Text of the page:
Pindar, Pythian 3, 86-95
But an untroubled life did not abide with Aiakos' son Peleus
or with godlike Kadmos; yet they are said to have attained
the highest happiness of any men, for they even heard
the golden-crowned Muses singing on the mountain and
in seven-gated Thebes, when one married ox-eyed Harmonia,
the other Thetis, wise-counseling Nereus' famous daughter;
the gods feasted with both of them,
and they beheld the regal children of Kronos
on their golden thrones and received their wedding gifts.

(William H. Race, Pindar: Olympian Odes, Pythian Odes, Cambridge, Mass.-London: Harvard University Press and Heinemann, 1997: 255)

Plutarchian De Musica (On Music) 40, 1145e-1146a
'Homer, that splendid poet, taught us the uses of music that are appropriate for a man. [e] Thus to show that music is of value in many situations, his poem describes Achilles digesting his anger with the help of music which he had learned from the wise Cheiron: "They found him beguiling his heart with the clear-sounding phorminx. It was beautiful and skilfully decorated, and the crossbar on it was silver: he had chosen it from the spoils when he sacked the city of E๋tion. With it he was giving delight to his heart, and singing the famous deeds of men."
'"Notice," Homer is saying, "how music should be used, since it was suitable for Achilles, son of the most upright Peleus, to sing of the glories of men and the deeds of demigods." [f] Homer has also shown us the occasion which accords with its use, revealing it as a valuable and pleasant exercise for a man not actively occupied. Achilles was a man of war and action, but he was taking no part in the perils of war because of his anger with Agamemnon: hence Homer thought it suitable for the hero to sharpen his spirit with the noblest songs, so that he should be prepared to go out into battle, as he was soon to do; and this is plainly what he was doing as he recounted deeds of long ago.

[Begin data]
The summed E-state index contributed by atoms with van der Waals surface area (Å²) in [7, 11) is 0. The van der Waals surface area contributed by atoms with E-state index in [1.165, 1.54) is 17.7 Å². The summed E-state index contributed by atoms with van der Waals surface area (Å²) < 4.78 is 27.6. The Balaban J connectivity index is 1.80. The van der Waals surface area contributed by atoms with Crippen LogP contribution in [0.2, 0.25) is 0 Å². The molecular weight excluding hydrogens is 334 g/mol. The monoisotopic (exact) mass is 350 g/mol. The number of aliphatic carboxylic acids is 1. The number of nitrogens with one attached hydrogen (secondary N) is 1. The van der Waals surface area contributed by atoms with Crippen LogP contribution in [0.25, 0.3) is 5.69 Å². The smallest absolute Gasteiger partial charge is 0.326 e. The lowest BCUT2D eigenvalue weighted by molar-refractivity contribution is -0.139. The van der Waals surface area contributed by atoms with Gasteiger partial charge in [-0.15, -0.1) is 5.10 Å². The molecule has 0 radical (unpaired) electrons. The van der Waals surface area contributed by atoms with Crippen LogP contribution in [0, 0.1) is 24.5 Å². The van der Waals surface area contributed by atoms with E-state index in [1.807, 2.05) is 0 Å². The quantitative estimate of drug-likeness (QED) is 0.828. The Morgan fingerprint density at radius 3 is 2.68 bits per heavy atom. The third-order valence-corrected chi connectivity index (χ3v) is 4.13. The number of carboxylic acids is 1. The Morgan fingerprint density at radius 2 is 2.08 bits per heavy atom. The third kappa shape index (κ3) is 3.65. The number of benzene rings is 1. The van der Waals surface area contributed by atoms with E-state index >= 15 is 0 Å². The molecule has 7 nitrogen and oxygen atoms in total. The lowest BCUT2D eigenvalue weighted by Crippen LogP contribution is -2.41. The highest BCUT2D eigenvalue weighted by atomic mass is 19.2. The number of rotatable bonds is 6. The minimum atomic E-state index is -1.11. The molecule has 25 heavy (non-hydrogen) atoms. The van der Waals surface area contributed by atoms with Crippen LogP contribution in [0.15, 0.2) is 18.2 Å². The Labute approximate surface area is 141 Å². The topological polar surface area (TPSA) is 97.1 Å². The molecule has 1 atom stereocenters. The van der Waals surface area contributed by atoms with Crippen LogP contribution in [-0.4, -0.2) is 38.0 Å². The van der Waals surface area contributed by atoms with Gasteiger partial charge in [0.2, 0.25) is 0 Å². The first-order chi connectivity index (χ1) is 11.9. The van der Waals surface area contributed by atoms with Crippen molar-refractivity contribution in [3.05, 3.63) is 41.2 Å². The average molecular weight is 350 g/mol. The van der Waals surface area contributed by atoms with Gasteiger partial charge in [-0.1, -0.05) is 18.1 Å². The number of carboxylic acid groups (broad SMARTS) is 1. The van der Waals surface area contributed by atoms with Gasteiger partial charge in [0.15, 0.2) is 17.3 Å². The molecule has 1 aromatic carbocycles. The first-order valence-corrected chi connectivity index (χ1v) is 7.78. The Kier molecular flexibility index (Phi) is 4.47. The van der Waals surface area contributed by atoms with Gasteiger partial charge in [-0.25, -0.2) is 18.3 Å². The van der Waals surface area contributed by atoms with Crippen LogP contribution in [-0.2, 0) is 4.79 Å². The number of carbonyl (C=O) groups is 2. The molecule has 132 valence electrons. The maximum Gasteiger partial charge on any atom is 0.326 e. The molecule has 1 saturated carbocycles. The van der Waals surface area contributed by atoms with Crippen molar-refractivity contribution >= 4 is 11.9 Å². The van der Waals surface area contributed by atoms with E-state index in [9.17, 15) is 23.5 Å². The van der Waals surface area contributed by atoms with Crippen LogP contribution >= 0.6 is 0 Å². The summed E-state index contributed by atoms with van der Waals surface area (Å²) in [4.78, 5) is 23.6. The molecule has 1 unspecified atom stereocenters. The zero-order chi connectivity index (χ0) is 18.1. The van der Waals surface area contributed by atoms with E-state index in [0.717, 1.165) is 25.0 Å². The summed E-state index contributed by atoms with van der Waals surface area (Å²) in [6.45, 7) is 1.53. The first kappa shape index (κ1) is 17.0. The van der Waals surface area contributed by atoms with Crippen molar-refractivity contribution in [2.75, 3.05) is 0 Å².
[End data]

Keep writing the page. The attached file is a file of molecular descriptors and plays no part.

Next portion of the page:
'That is what the ancient music was like, [1146a] and what it was useful for. Thus we hear of Heracles, Achilles, and many others making use of music, and their teacher, according to tradition, was the wise Cheiron, who gave instruction not only in music but in justice and medicine as well.

(Barker 1984: 246-247)

Other literary sources:
Homer, Ilias, IX, 186-189
Diodorus Siculus V. 49
Plinius, Naturalis historia XXXVI. 29;
Philostratus, Heroicus 55. 3;
Philostratus, Imagines II. 2;
Pausanias 3. 18. 12;
scholia Hom. Ilias IX. 486 Erbse.

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